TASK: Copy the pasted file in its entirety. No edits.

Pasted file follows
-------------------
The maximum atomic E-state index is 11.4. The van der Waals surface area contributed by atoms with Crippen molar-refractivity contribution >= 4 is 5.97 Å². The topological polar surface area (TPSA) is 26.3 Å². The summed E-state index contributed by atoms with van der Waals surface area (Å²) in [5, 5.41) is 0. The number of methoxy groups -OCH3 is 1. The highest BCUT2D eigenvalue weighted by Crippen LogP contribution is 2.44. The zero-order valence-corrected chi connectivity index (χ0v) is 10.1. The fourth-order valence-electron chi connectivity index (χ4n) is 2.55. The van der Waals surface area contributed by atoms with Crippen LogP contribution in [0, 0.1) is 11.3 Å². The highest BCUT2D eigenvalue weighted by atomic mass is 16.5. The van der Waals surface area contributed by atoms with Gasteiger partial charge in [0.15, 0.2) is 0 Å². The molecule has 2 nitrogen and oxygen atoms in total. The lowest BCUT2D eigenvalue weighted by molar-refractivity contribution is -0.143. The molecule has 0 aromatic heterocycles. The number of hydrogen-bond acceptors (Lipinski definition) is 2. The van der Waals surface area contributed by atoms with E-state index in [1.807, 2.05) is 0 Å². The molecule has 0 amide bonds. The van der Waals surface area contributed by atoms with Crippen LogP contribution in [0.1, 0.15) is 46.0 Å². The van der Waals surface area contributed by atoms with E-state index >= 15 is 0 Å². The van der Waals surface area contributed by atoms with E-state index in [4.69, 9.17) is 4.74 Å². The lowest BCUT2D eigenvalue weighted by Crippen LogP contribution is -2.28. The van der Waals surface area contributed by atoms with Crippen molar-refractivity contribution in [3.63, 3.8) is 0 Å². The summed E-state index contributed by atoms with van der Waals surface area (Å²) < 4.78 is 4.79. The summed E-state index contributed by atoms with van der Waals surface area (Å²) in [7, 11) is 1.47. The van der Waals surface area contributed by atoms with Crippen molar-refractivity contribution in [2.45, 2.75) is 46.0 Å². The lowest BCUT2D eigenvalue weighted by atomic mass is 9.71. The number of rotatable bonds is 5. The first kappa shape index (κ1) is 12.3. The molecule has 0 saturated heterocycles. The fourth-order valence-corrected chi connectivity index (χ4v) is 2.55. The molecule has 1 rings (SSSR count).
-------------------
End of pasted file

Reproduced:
The maximum atomic E-state index is 11.4. The van der Waals surface area contributed by atoms with Crippen molar-refractivity contribution >= 4 is 5.97 Å². The topological polar surface area (TPSA) is 26.3 Å². The summed E-state index contributed by atoms with van der Waals surface area (Å²) in [5, 5.41) is 0. The number of methoxy groups -OCH3 is 1. The highest BCUT2D eigenvalue weighted by Crippen LogP contribution is 2.44. The zero-order valence-corrected chi connectivity index (χ0v) is 10.1. The fourth-order valence-electron chi connectivity index (χ4n) is 2.55. The van der Waals surface area contributed by atoms with Crippen LogP contribution in [0, 0.1) is 11.3 Å². The highest BCUT2D eigenvalue weighted by atomic mass is 16.5. The van der Waals surface area contributed by atoms with Gasteiger partial charge in [0.15, 0.2) is 0 Å². The molecule has 2 nitrogen and oxygen atoms in total. The lowest BCUT2D eigenvalue weighted by molar-refractivity contribution is -0.143. The molecule has 0 aromatic heterocycles. The number of hydrogen-bond acceptors (Lipinski definition) is 2. The van der Waals surface area contributed by atoms with E-state index in [1.807, 2.05) is 0 Å². The molecule has 0 amide bonds. The van der Waals surface area contributed by atoms with Crippen LogP contribution in [0.1, 0.15) is 46.0 Å². The van der Waals surface area contributed by atoms with E-state index >= 15 is 0 Å². The van der Waals surface area contributed by atoms with E-state index in [4.69, 9.17) is 4.74 Å². The lowest BCUT2D eigenvalue weighted by Crippen LogP contribution is -2.28. The van der Waals surface area contributed by atoms with Crippen molar-refractivity contribution in [3.63, 3.8) is 0 Å². The summed E-state index contributed by atoms with van der Waals surface area (Å²) < 4.78 is 4.79. The summed E-state index contributed by atoms with van der Waals surface area (Å²) in [7, 11) is 1.47. The van der Waals surface area contributed by atoms with Crippen molar-refractivity contribution in [2.45, 2.75) is 46.0 Å². The lowest BCUT2D eigenvalue weighted by atomic mass is 9.71. The number of rotatable bonds is 5. The first kappa shape index (κ1) is 12.3. The molecule has 0 saturated heterocycles. The fourth-order valence-corrected chi connectivity index (χ4v) is 2.55. The molecule has 1 rings (SSSR count).